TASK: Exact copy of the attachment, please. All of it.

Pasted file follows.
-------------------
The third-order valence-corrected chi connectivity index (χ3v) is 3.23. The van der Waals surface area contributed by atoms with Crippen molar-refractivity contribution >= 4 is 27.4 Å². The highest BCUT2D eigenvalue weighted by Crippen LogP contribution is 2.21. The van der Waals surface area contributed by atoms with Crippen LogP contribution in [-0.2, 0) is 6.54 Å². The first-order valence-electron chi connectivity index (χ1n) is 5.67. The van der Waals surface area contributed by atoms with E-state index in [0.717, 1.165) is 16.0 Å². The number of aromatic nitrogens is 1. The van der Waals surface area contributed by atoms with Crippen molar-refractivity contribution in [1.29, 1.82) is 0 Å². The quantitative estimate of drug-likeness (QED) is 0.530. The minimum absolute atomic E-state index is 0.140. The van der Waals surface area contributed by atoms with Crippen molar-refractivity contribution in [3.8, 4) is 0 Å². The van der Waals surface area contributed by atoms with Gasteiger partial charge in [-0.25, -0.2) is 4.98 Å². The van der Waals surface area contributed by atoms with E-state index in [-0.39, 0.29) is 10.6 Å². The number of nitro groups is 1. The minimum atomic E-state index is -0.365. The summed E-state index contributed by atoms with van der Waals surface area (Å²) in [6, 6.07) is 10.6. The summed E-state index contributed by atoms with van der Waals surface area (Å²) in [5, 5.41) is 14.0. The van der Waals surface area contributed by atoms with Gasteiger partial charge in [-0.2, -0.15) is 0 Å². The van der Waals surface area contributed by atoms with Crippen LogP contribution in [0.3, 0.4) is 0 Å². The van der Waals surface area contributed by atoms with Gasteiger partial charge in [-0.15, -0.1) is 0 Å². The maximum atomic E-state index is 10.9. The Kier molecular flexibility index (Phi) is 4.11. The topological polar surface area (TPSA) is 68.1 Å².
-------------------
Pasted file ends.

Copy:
The third-order valence-corrected chi connectivity index (χ3v) is 3.23. The van der Waals surface area contributed by atoms with Crippen molar-refractivity contribution >= 4 is 27.4 Å². The highest BCUT2D eigenvalue weighted by Crippen LogP contribution is 2.21. The van der Waals surface area contributed by atoms with Crippen LogP contribution in [-0.2, 0) is 6.54 Å². The first-order valence-electron chi connectivity index (χ1n) is 5.67. The van der Waals surface area contributed by atoms with E-state index in [0.717, 1.165) is 16.0 Å². The number of aromatic nitrogens is 1. The van der Waals surface area contributed by atoms with Crippen molar-refractivity contribution in [1.29, 1.82) is 0 Å². The quantitative estimate of drug-likeness (QED) is 0.530. The minimum absolute atomic E-state index is 0.140. The van der Waals surface area contributed by atoms with Crippen molar-refractivity contribution in [3.8, 4) is 0 Å². The van der Waals surface area contributed by atoms with Gasteiger partial charge in [-0.25, -0.2) is 4.98 Å². The van der Waals surface area contributed by atoms with E-state index in [-0.39, 0.29) is 10.6 Å². The number of nitro groups is 1. The minimum atomic E-state index is -0.365. The summed E-state index contributed by atoms with van der Waals surface area (Å²) in [6, 6.07) is 10.6. The summed E-state index contributed by atoms with van der Waals surface area (Å²) in [5, 5.41) is 14.0. The van der Waals surface area contributed by atoms with Gasteiger partial charge in [-0.2, -0.15) is 0 Å². The van der Waals surface area contributed by atoms with Crippen LogP contribution in [0.3, 0.4) is 0 Å². The van der Waals surface area contributed by atoms with Gasteiger partial charge in [-0.15, -0.1) is 0 Å². The maximum atomic E-state index is 10.9. The Kier molecular flexibility index (Phi) is 4.11. The topological polar surface area (TPSA) is 68.1 Å².